Between a homophobic rant on stage and his hospitalization at Sundance Film Festival, Tracy Morgan hasn't gotten the best press lately. And claims that he isn't doing enough to help his mother avoid foreclosure aren't likely to help.
The 43-year-old star of NBC's hit show 30 Rock has reportedly offered his mother, Alicia Warden, $2,000 to help her stave off foreclosure, despite her currently owing $25,000 on her Ohio home, the New York Daily News reports. Family members have spoken out against the at-times troubled Saturday Night Live alum -- who is reportedly worth $18 million -- for not providing more financial help since it "would be a drop in the bucket for Tracy," according to his sister Asia Morgan.
Morgan has reportedly been estranged from his mother for some time, portraying her unfavorably in his 2009 book I'm the New Black. On her side, Warden says she hasn't seen her son in person in over a decade, according to the NYDN.
Warden's situation may sound familiar to millions of Americans who've been affected by the foreclosure crisis in the aftermath of the housing bust. If the foreclosure on Warden's home goes through, she'd join 1.89 million households that were foreclosed on in 2011. And the problem may only get worse: experts anticipate millions more foreclosures by 2013.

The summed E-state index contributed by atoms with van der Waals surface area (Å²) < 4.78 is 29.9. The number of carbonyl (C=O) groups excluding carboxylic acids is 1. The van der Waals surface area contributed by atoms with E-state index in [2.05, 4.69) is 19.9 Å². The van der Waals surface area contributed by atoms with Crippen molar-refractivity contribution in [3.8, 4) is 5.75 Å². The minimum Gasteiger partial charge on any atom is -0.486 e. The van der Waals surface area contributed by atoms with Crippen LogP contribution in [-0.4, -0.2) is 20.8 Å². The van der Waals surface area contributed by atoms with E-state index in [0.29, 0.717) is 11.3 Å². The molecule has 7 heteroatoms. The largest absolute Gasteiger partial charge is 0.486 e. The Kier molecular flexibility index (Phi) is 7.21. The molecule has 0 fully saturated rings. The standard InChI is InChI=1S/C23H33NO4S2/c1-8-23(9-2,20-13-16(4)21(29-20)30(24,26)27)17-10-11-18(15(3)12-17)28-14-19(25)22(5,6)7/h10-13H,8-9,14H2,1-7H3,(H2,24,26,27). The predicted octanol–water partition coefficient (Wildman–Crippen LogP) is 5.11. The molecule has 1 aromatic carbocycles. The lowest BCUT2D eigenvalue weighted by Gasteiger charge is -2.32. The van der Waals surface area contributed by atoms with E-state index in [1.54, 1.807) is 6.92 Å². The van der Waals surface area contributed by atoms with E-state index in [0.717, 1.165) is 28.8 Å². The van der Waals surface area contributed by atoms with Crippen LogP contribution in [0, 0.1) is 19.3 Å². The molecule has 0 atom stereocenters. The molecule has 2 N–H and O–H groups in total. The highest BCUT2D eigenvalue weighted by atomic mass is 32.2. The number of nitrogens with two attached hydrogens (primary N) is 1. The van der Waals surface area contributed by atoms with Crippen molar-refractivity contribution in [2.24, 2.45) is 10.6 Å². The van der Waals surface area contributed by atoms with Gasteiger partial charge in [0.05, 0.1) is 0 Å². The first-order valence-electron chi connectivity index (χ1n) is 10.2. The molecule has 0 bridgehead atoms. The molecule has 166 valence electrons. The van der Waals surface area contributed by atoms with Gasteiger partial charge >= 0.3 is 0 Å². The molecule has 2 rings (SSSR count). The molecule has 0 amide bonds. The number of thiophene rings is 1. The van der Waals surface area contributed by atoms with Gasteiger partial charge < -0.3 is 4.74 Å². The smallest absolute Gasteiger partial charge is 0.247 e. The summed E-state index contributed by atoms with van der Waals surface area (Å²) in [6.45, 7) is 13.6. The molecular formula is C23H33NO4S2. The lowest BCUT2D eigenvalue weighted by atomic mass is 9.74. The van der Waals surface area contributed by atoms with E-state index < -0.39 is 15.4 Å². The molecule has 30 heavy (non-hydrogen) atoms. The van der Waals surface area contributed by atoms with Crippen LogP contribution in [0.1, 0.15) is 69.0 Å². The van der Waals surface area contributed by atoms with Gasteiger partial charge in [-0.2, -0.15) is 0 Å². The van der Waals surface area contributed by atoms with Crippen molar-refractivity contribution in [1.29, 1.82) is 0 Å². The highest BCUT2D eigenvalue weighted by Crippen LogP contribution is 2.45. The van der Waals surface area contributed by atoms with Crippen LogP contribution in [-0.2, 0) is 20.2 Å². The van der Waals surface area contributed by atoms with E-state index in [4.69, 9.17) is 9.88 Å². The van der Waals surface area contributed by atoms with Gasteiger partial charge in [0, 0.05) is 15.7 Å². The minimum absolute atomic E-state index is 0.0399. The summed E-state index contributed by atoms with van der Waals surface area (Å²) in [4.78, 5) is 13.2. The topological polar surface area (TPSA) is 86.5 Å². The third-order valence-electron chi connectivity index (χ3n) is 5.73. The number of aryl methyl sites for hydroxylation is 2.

In Warden's home state of Ohio, one in every 583 housing units received a foreclosure filing last month, according to RealtyTrac.com. That's enough to make Ohio one of the states struggling most with the foreclosure crisis today.
Indeed, the foreclosure crisis is so pervasive that many of Morgan's fellow celebrities have already lost their homes. JPMorgan Chase foreclosed on O.J. Simpson's Miami home in September. And in an odd twist, PETA has asked the bank to gift them the imprisoned ex-NFL star's house to turn it into a "Meat Is Murder" museum.
But other tales of celebrity foreclosure aren't quite so grisly. Last summer R. Kelly faced a foreclosure lawsuit worth $2.9 million after failing to make payments for over a year on his south suburban Chicago mansion. The artist reportedly witheld the payments as part of an effort to force the bank to negotiate a loan modification.